The logic for two separate newspaper organizations evaporates — and so they merge
In 1933, managing editors, who were in the trenches putting out the newspaper every day, decided they needed an organization of their own. Eleven years earlier a group of high-minded top editors had formed the American Society of Newspaper Editors to elevate the professionalism and ethics of the business.
"There were always cultural differences," Jim Simon, current president of the Associated Press Media Editors (known as the Associated Press Managing Editors until a name change in 2011), told me after the two organizations announced their merger last week. "They were the number ones; we were the number twos."
"But in recent years our missions and priorities have grown to be basically identical," Simon continued — diversity, First Amendment issues and advocacy for vigorous journalism as the profession comes under attack.
ASNE is the larger organization, but this is not simply a takeover. Part of the merger discussion was agreement on both sides that the industry needs "a whole new organization for news leaders," said Alfredo Carbajal, ASNE president, in a separate interview.
The new organization will have a revised mission and ultimately a new name (both to be determined) Simon and Carbajal said.
The two organizations have been holding joint annual conferences for several years. This year's edition in Austin will be the fifth, scheduled for September so as to be back-to-back with the booming Online News Association meeting.
APME's board had been "flirting with the idea" for some time, then swung into action as both membership and finances deteriorated, according to Simon. Membership has dwindled from the hundreds to about 75.
The Associated Press's contribution through the years has been to provide a part-time director from its staff and to handle other administrative matters. Some version of that may continue in the merged organization (ASNE does have a professional executive director, Teri Hayt).
Both organizations have opened membership in recent years to editors of digital and other non-newspaper news sites. Simon, a veteran editor at The Seattle Times, moved last year to become managing editor of Honolulu Civil Beat, philanthropist Pierre Omidyar's digital site in his home city. Carbajal is editor of Al Día, the Spanish-language sister publication of The Dallas Morning News.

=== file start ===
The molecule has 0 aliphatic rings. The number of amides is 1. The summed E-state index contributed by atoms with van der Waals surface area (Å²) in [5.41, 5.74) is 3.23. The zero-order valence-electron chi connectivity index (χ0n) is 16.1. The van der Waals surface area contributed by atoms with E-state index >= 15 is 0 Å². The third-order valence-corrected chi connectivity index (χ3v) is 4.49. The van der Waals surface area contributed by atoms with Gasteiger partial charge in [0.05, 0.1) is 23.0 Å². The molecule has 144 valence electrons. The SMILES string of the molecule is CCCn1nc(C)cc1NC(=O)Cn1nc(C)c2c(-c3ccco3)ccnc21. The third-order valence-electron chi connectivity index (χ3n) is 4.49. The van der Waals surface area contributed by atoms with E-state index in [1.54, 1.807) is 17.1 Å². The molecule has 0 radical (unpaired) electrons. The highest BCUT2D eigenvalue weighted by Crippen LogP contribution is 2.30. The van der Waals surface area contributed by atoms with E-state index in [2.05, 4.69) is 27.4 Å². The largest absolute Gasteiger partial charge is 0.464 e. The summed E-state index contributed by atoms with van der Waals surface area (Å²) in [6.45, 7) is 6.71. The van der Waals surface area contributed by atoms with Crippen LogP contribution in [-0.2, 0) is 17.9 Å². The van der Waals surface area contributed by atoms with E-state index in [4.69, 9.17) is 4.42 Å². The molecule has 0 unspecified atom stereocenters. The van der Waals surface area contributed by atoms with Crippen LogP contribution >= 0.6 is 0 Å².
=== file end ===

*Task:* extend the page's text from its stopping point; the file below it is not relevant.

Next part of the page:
For another year, there will likely be separate contests and foundations — each sponsoring training programs. But those will come together before long.
APME's history traces a trajectory from tranquil good times through the 1900s and early 2000s to an ever-so-stormy last decade.
Both the organization and its annual conference were a form of outreach to subscribing newspaper customers for the AP. As recently as the October 2010 conference, held at Poynter, then-CEO Tom Curley and other AP brass attended and schmoozed.
My colleague Bob Haiman, president emeritus of Poynter, has belonged to both organizations for many years with an especial fondness for APME. Back in the day, Haiman recalled, a major activity was "continuing studies" committees that produced detailed annual recommendations for AP's coverage of general news, sports and other topics. Former presidents still meet for an annual dinner Haiman organizes.
ASNE, for its part, held huge conventions, with attendance around 1,000 in peak years. Appearances by the president were a staple. In 2008 at a joint meeting in Washington with publishers, Barack Obama, Hillary Clinton and John McCain all spoke in person. The conference once extended over five days, concluding with a black-tie dinner.
More recent annual meetings have had a more practical cast with leadership and digital transition atop the agenda. Sessions on working with the business side to create new revenue streams have also grown common.
Even more recently, as the economics of the industry become especially pinched, once-distinct editing functions have melded. Top editors at titles in chains like Gannett and McClatchy may also oversee a regional group. Smaller papers often have a managing editor but no on-site higher-ranking top editor.
Digital editors and product specialists now have joined the top level of managers. Carbajal also said that the new organization will broaden rules to admit interested editors below the masthead level.
Editorial page and opinion editors merged their Association of Opinion Journalists into ASNE two years ago, donating the majority of a remaining endowment to provide training for minority opinion journalists at Poynter.
On the business side, four organizations remain, though the News Media Alliance (formerly the Newspaper Association of America) this year folded its annual meeting into the so-called Mega-Conference put on by the other three groups — Local Media Association, Inland Press Association and Southern Newspaper Publishers Association.
In recent months the ASNE has joined with the News Media Alliance to lobby for relief on tariffs on Canadian newsprint — a crippling price shock in an already tough year. It is safe to bet on more of that kind of common cause and still more consolidation before long.